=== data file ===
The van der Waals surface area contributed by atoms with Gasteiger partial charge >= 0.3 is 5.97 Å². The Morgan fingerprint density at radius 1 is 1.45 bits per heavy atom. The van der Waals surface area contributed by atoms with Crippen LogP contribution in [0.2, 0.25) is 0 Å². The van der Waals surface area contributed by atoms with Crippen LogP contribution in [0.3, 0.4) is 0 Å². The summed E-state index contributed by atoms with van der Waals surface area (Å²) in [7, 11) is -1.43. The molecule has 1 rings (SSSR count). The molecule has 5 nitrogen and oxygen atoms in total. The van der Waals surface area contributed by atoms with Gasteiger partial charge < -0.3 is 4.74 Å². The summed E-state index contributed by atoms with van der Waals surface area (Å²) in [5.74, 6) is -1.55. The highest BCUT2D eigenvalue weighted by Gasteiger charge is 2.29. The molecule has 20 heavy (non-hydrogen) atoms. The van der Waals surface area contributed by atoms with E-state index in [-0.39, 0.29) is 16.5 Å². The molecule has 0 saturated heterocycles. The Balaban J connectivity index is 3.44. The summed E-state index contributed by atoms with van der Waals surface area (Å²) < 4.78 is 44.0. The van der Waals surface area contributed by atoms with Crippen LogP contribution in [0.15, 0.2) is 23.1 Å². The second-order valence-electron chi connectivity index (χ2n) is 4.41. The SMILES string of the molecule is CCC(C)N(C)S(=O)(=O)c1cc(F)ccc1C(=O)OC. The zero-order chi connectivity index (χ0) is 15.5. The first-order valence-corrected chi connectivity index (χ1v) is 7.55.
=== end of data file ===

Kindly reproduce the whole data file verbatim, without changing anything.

The van der Waals surface area contributed by atoms with Gasteiger partial charge >= 0.3 is 5.97 Å². The Morgan fingerprint density at radius 1 is 1.45 bits per heavy atom. The van der Waals surface area contributed by atoms with Crippen LogP contribution in [0.2, 0.25) is 0 Å². The van der Waals surface area contributed by atoms with Crippen LogP contribution in [0.3, 0.4) is 0 Å². The summed E-state index contributed by atoms with van der Waals surface area (Å²) in [7, 11) is -1.43. The molecule has 1 rings (SSSR count). The molecule has 5 nitrogen and oxygen atoms in total. The van der Waals surface area contributed by atoms with Gasteiger partial charge < -0.3 is 4.74 Å². The summed E-state index contributed by atoms with van der Waals surface area (Å²) in [5.74, 6) is -1.55. The highest BCUT2D eigenvalue weighted by Gasteiger charge is 2.29. The molecule has 20 heavy (non-hydrogen) atoms. The van der Waals surface area contributed by atoms with E-state index in [-0.39, 0.29) is 16.5 Å². The molecule has 0 saturated heterocycles. The Balaban J connectivity index is 3.44. The summed E-state index contributed by atoms with van der Waals surface area (Å²) < 4.78 is 44.0. The van der Waals surface area contributed by atoms with Crippen LogP contribution in [0.15, 0.2) is 23.1 Å². The second-order valence-electron chi connectivity index (χ2n) is 4.41. The SMILES string of the molecule is CCC(C)N(C)S(=O)(=O)c1cc(F)ccc1C(=O)OC. The zero-order chi connectivity index (χ0) is 15.5. The first-order valence-corrected chi connectivity index (χ1v) is 7.55.